History and Culture in Budapest's Museums
With more than 800 monuments and over 220 museums and galleries, the Hungarian city of Budapest is a veritable treasure trove of culture and history. Add to this the forty theaters, seven concert halls and impressive opera house found in the city, and it's clear that the citizens of Budapest value their cultural heritage.
Designed in a neo-Renaissance style by Miklós Ybl, and opened in 1884, the Hungarian State Opera House has played host to some of the most elite of Hungarian society, for concerts by world-class performers. Lavishly decorated, both inside and out, the theater has a horseshoe shaped auditorium to seat more than 1,200 guests and is considered by experts to have the third best acoustics in Europe. Statues of the composer of the Hungarian national anthem, Ferenc Erkel, and Hungarian classical composer Franz Liszt stand in the front of the building. Visitors can enjoy a guided tour of the Hungarian State Opera House almost every day. These are presented in English, German, French, Spanish, Italian, and Hungarian.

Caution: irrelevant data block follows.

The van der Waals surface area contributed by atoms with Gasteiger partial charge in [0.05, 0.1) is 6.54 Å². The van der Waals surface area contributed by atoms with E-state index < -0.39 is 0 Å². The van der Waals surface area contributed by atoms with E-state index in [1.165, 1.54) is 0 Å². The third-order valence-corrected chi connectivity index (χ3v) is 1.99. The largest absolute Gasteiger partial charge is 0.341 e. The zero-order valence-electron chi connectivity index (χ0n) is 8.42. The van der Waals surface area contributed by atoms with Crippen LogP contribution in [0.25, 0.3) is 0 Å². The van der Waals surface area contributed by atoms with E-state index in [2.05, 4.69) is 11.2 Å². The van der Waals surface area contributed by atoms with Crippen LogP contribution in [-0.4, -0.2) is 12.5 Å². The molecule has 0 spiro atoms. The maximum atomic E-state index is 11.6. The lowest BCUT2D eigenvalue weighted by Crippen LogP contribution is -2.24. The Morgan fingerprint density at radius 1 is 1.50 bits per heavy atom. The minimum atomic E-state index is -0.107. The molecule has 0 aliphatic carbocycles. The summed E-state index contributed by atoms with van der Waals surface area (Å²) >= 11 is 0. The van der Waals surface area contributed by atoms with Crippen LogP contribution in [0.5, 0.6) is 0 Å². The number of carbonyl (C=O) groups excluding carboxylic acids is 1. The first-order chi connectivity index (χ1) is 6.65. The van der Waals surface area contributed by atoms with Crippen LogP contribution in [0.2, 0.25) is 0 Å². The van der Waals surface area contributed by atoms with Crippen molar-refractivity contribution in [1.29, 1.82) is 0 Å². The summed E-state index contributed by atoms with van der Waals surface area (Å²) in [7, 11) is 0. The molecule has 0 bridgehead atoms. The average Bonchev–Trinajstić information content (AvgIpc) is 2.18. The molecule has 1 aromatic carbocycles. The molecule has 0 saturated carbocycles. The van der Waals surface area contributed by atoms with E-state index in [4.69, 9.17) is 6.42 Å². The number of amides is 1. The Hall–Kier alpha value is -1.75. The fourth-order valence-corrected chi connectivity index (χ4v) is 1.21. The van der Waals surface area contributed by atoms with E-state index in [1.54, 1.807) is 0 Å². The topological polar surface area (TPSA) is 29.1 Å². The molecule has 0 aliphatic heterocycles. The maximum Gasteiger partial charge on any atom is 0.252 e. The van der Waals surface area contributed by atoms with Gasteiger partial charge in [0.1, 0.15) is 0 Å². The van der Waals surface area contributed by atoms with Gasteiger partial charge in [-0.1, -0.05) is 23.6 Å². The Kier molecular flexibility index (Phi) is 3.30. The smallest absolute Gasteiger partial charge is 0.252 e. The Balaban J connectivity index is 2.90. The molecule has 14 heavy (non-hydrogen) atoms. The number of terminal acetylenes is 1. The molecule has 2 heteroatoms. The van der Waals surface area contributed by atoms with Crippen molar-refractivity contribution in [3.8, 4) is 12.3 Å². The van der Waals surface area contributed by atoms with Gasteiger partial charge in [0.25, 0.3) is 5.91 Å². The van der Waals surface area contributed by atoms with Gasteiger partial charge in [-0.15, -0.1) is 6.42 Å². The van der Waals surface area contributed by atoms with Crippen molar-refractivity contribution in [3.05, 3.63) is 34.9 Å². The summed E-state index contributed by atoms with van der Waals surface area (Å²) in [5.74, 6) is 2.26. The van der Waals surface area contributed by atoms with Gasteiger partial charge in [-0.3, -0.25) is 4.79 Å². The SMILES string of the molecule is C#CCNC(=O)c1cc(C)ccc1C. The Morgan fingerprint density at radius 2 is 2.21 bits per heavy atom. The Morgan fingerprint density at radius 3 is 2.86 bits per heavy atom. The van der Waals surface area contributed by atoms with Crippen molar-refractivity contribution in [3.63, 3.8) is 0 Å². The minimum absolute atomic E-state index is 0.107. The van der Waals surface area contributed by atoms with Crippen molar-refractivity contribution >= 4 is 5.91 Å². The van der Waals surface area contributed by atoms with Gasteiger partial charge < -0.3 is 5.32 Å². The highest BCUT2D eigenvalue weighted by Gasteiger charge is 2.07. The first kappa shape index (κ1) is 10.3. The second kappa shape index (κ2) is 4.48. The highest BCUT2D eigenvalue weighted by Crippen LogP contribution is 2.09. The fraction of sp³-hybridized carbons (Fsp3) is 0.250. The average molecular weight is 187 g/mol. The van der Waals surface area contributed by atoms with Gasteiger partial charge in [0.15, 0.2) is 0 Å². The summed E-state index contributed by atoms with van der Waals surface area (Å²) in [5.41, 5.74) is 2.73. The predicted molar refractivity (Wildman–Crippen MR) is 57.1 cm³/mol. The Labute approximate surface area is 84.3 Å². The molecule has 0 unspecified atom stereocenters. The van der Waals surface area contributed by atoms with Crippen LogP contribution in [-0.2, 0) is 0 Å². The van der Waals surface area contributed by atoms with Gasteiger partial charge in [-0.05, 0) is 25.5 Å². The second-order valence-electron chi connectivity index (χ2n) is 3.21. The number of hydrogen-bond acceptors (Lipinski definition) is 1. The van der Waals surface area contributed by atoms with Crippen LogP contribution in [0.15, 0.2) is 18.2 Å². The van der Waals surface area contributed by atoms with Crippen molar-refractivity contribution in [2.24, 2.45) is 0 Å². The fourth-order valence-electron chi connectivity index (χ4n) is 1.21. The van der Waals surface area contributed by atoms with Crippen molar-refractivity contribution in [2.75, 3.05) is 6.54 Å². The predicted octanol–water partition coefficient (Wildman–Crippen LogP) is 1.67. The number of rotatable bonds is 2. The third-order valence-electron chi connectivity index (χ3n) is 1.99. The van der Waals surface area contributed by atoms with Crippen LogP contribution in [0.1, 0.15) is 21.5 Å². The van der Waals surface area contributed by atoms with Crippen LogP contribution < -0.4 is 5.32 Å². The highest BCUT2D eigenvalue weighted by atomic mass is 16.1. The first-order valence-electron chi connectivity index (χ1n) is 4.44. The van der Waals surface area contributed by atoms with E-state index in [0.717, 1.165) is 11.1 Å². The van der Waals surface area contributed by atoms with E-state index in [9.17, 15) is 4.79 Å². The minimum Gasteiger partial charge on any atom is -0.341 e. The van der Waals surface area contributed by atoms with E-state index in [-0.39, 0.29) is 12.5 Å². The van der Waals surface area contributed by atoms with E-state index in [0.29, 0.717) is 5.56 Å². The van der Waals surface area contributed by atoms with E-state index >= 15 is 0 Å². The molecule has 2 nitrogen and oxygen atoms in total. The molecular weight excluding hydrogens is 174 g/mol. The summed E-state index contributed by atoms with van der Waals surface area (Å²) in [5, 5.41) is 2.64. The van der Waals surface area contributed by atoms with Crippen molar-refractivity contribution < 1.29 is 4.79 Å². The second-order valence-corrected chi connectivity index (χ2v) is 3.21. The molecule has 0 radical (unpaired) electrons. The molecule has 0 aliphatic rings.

Located in Hero's Square in Budapest, the Museum of Fine Arts, Palace of Art and Kunsthalle (Hall of Art) exhibit a range of historic and contemporary local and international artworks. The Museum of Fine Arts holds central Europe's second largest collection of Egyptian art, most of which has been accumulated in the 1930s by Hungarian Egyptologist Eduard Mahler. The museum also boasts a collection of works from Rome and Ancient Greece, as well as old master paintings from the 13th to the 18th centuries. The Museum of Applied Arts in the Ferencváros features an extensive collection of European decorative arts, categorized under Furniture, Metalwork, Textiles, Glass and Ceramics.
The Hungarian National Museum started as a library founded in 1802 by Count Ferenc Széchényi. Upon the donation of a mineral collection, the library started to evolve into a natural history museum, requesting donations from the public to aid the museum's development. Today the Hungarian National Museum has seven permanent displays covering the history of the country over different time periods. The museum also features a collection of Roman stones relating to the history of Hungary. The ruins of the ancient Roman city of Aquincum is located within the city limits of Budapest with many of the artifacts recovered from the site on display in the Aquincum Museum.